In multivariate linear regression, the regression parameters are often referred to as coefficients. When you build a multivariate linear regression model, the algorithm computes a coefficient for each of the predictors used by the model. The coefficient is a measure of the impact of the predictor x on the target y. Numerous statistics are available for analyzing the regression coefficients to evaluate how well the regression line fits the data. ("Regression Statistics".)
Often the relationship between x and y cannot be approximated with a straight line. In this case, a nonlinear regression technique may be used. Alternatively, the data could be preprocessed to make the relationship linear.
Nonlinear regression models define y as a function of x using an equation that is more complicated than the linear regression equation. In Figure 4-2, x and y have a nonlinear relationship.
Figure 4-2 Nonlinear Regression With a SIngle Predictor
The term multivariate nonlinear regression refers to nonlinear regression with two or more predictors (x_{1}, x_{2}, …, x_{n}). When multiple predictors are used, the nonlinear relationship cannot be visualized in two-dimensional space.
A regression model predicts a numeric target value for each case in the scoring data. In addition to the predictions, some regression algorithms can identify confidence bounds, which are the upper and lower boundaries of an interval in which the predicted value is likely to lie.
When a model is built to make predictions with a given confidence, the confidence interval will be produced along with the predictions. For example, a model might predict the value of a house to be $500,000 with a 95% confidence that the value will be between $475,000 and $525,000.
A regression model is tested by applying it to test data with known target values and comparing the predicted values with the known values.
The test data must be compatible with the data used to build the model and must be prepared in the same way that the build data was prepared. Typically the build data and test data come from the same historical data set. A percentage of the records is used to build the model; the remaining records are used to test the model.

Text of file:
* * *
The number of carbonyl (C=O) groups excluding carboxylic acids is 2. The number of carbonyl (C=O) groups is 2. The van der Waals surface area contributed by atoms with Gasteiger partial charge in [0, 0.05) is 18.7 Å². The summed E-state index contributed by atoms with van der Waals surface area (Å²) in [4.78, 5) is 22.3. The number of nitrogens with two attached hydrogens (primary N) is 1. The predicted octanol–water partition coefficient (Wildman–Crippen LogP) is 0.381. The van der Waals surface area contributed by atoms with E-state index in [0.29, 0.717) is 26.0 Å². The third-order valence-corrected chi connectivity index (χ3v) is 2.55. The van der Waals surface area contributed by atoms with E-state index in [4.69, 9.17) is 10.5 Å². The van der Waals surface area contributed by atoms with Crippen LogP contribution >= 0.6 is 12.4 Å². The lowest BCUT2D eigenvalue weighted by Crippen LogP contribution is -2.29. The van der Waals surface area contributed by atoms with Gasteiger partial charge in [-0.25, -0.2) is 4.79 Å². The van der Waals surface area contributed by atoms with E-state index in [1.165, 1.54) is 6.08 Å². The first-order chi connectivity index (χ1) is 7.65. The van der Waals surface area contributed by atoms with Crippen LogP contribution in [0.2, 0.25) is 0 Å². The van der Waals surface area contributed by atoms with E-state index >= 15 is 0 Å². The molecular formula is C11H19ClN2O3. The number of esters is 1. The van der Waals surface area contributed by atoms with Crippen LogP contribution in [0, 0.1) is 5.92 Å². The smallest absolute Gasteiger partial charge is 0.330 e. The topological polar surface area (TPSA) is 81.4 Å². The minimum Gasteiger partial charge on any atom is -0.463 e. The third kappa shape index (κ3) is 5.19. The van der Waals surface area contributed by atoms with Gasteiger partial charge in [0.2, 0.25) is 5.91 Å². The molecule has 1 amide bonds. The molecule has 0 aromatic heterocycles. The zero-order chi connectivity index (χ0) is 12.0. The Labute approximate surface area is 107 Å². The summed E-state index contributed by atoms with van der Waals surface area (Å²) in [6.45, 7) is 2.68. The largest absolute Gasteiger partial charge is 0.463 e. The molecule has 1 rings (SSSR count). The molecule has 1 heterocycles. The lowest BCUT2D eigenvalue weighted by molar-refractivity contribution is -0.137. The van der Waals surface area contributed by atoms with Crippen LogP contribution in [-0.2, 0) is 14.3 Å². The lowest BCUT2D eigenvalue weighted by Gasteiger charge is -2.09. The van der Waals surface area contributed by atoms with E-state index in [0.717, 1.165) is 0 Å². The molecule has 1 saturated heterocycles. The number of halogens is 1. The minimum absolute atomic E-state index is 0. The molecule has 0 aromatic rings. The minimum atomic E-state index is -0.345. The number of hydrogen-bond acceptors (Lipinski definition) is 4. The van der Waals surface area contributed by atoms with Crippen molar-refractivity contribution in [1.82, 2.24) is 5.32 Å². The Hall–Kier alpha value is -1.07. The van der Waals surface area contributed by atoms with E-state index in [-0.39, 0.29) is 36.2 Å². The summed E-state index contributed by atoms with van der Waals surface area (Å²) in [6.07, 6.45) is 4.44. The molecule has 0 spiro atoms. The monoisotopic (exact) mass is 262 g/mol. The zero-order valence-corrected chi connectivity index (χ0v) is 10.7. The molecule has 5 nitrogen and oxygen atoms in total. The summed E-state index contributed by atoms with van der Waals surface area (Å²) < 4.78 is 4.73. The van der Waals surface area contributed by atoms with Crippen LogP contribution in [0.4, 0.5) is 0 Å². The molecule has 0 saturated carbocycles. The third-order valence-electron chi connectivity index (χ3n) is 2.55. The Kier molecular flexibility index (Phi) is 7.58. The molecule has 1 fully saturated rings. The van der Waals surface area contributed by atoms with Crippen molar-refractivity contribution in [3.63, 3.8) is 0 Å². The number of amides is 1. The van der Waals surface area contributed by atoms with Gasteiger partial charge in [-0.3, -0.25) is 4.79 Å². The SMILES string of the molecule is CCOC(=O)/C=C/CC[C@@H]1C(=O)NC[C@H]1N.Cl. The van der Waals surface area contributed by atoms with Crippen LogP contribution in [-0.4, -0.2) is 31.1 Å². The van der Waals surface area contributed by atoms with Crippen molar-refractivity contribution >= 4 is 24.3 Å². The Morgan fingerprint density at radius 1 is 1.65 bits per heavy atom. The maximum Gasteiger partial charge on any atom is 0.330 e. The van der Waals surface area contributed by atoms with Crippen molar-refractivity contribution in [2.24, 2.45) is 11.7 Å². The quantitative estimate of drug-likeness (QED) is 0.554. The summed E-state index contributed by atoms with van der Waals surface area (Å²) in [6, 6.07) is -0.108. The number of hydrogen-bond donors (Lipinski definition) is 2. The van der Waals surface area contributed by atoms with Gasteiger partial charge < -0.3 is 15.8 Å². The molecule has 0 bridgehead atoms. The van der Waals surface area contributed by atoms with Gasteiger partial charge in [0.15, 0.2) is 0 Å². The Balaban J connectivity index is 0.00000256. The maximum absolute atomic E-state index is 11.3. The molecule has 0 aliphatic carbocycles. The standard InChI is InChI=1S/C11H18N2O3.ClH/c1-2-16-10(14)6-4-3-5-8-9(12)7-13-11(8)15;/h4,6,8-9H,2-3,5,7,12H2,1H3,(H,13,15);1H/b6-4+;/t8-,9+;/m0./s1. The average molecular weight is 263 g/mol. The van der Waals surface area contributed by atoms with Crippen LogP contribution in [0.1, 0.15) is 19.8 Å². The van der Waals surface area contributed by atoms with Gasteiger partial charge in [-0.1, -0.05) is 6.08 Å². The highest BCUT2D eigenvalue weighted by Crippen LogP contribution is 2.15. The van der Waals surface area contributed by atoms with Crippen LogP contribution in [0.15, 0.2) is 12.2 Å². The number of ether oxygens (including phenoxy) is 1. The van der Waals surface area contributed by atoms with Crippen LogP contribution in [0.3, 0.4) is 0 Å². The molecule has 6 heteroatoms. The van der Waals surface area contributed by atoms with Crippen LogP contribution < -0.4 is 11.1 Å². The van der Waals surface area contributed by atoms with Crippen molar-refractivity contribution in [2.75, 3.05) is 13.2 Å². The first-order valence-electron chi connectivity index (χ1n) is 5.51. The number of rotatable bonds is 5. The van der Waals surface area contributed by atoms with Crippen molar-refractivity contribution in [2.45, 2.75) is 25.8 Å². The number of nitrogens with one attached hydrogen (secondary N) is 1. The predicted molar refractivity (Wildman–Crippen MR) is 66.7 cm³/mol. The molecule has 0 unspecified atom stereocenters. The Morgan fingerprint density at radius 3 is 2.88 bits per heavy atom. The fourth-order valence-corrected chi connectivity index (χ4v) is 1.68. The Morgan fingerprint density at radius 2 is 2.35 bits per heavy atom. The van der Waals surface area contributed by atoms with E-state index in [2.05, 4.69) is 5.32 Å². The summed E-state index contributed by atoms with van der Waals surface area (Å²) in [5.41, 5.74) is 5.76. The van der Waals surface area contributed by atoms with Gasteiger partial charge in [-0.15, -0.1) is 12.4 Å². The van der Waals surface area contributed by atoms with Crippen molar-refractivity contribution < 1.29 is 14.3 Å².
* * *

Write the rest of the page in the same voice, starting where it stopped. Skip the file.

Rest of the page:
Test metrics are used to assess how accurately the model predicts these known values. If the model performs well and meets the business requirements, it can then be applied to new data to predict the future.
The Root Mean Squared Error and the Mean Absolute Error are commonly used statistics for evaluating the overall quality of a regression model. Different statistics may also be available depending on the regression methods used by the algorithm.
The Root Mean Squared Error (RMSE) is the square root of the average squared distance of a data point from the fitted line.
This SQL expression calculates the RMSE.
SQRT(AVG((predicted_value - actual_value) * (predicted_value - actual_value)))
This formula shows the RMSE in mathematical symbols. The large sigma character represents summation; j represents the current predictor, and n represents the number of predictors.
The Mean Absolute Error (MAE) is the average of the absolute value of the residuals (error). The MAE is very similar to the RMSE but is less sensitive to large errors.
This SQL expression calculates the MAE.
AVG(ABS(predicted_value - actual_value))
This formula shows the MAE in mathematical symbols. The large sigma character represents summation; j represents the current predictor, and n represents the number of predictors.
Oracle Data Mining supports two algorithms for regression. Both algorithms are particularly suited for mining data sets that have very high dimensionality (many attributes), including transactional and unstructured data.
Generalized Linear Models (GLM)
GLM is a popular statistical technique for linear modeling. Oracle Data Mining implements GLM for regression and for binary classification.
GLM provides extensive coefficient statistics and model statistics, as well as row diagnostics. GLM also supports confidence bounds.
Support Vector Machines (SVM)
SVM is a powerful, state-of-the-art algorithm for linear and nonlinear regression. Oracle Data Mining implements SVM for regression and other mining functions.
SVM regression supports two kernels: the Gaussian kernel for nonlinear regression, and the linear kernel for linear regression. SVM also supports active learning.